Monday, September 21, 2009


Situated in the restored Auburn train station, Mount Horrocks sits about 200 metres south of Grosset's cellar door, which I'm sure helps business. It also houses a popular little eatery named Station Cafe which is famous for quaint, light lunches; also good for business. Owner Stephanie Toole is a very talented winemaker, which is excellent for business.

Unfortunately, the last few, very difficult seasons have made things difficult for most Clare wineries, including Mount Horrocks. This is most apparent in their 2007 Shiraz and 2009 Riesling.

Usually my favourite Mount Horrocks wine, the Cordon Cut Riesling, disappointed me with the 2008. Its developed, golden yellow colour foretold a rather ripe, peachy wine which lacked its customary drive, length and freshness.

On the plus side, Mount Horrocks delivered yet another delicious, deeply flavoured, handsomely oaked and shapely semillon from 2008. I easily rate them alongside Mitchell and Tim Adams as a group of Clare wineries producing very under rated, high quality, oaked semillon.

After going over my tasting notes I've noticed Mount Horrock's Chardonnay wasn't in attendance. I'm not sure if this wine is being continued or not, but personally I think the less Clare wines made from Burgundian varieties the better.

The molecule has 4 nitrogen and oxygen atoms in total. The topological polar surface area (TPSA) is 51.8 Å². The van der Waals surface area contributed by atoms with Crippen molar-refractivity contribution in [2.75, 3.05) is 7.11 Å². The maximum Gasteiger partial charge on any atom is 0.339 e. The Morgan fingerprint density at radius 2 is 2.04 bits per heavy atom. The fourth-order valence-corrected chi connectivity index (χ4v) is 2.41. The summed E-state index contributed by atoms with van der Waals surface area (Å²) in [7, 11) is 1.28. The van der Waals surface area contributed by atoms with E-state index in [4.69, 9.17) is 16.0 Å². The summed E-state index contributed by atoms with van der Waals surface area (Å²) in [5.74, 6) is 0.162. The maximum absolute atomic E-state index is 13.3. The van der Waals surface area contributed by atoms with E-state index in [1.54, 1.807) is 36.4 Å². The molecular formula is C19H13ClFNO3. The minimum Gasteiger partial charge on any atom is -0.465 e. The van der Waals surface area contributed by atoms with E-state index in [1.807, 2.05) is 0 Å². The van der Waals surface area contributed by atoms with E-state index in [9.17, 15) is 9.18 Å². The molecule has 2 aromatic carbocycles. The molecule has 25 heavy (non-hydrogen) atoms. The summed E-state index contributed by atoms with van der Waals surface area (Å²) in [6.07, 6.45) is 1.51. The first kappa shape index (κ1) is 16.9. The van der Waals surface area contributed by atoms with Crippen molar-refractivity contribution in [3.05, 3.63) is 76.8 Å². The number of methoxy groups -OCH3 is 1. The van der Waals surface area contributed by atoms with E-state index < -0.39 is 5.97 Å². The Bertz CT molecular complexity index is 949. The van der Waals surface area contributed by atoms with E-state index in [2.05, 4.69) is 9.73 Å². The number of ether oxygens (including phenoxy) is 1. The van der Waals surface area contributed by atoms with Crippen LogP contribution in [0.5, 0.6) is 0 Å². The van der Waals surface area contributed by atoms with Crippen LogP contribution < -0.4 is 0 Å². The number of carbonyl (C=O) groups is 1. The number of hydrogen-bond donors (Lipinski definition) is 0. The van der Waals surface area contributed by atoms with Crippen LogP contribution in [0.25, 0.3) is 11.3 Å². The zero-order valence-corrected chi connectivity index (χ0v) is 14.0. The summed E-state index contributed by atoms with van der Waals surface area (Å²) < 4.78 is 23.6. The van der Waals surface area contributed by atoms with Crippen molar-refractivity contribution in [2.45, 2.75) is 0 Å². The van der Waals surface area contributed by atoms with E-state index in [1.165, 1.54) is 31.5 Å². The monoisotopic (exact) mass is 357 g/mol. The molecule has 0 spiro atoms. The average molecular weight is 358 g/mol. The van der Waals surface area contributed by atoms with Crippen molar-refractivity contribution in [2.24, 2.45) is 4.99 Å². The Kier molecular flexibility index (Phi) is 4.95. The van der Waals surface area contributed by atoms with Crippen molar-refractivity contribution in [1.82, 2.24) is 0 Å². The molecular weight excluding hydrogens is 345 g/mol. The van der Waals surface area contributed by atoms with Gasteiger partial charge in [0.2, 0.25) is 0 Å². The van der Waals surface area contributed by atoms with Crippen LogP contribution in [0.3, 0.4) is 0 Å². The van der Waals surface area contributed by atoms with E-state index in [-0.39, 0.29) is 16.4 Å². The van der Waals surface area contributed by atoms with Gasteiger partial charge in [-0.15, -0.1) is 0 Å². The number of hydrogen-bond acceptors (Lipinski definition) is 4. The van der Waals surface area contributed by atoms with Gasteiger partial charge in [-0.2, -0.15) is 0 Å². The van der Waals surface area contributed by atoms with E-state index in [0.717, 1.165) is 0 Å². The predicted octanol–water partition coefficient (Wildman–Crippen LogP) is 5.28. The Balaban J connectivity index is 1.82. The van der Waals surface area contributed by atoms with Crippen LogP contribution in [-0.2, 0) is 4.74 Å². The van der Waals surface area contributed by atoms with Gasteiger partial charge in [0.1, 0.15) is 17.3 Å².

For interest we ate at the Station Cafe. Everyone ordered the same thing; Osso Bucco. The food was as I've come to expect from the venue; a nice light lunch made in a home cooked country style, which made a fantastic precursor for an afternoon of wine tasting. It wasn't an exceptional meal like the coconut fritters with smoked salmon and lime aioli I had there a few years back, but the veal was 'fall off the bone' tender, the garden vegies provided a freshly flavoured side, and the garlic/parsley/lemon zest garnish was right on the mark.

Mount Horrocks Riesling 2009 ($25) Rather ripe, round and peachy wine with more stonefruit than citrus evident. Lacks necessary drive and sharpness. 85

Mount Horrocks Semillon 2008 ($23) 8 months French oak. A wine with good acidity and length. Its melon fruit flavours are overcome by toasty cedar oak at this young stage, which powers the wine into a finish with brisk, grapefruit like acids partnered by oak characters. 90

Mount Horrocks Shiraz 2007 ($28) Over ripe. Cooked dark fruits smoothed over by sweet oak in a fashion that seems to of become the hallmark for many South Australian 2007's. Had one of my friends making an unimpressed 'squinty' face. 84

Mount Horrocks Cabernet Sauvignon 2006 ($28) Has 10% merlot added which gives itself away immediately on the nose with leafy, eucalypt notes across its blackcurrant fruit. Not a bad wine really, which is keenly balanced in a dark fruited, medium to full style, but I'm not sure where Halliday got 95 points from (whose review is displayed prominently on the tasting bench). 89

Mount Horrocks Cordon Cut Riesling 2008 ($30) Developed yellow-golden colour. Toasty, vanilla oak and peach/nectarine nose. Palate is peachy and sweet, moderately luscious for this wine, but lacks length of fruit and refreshing acidity. 88

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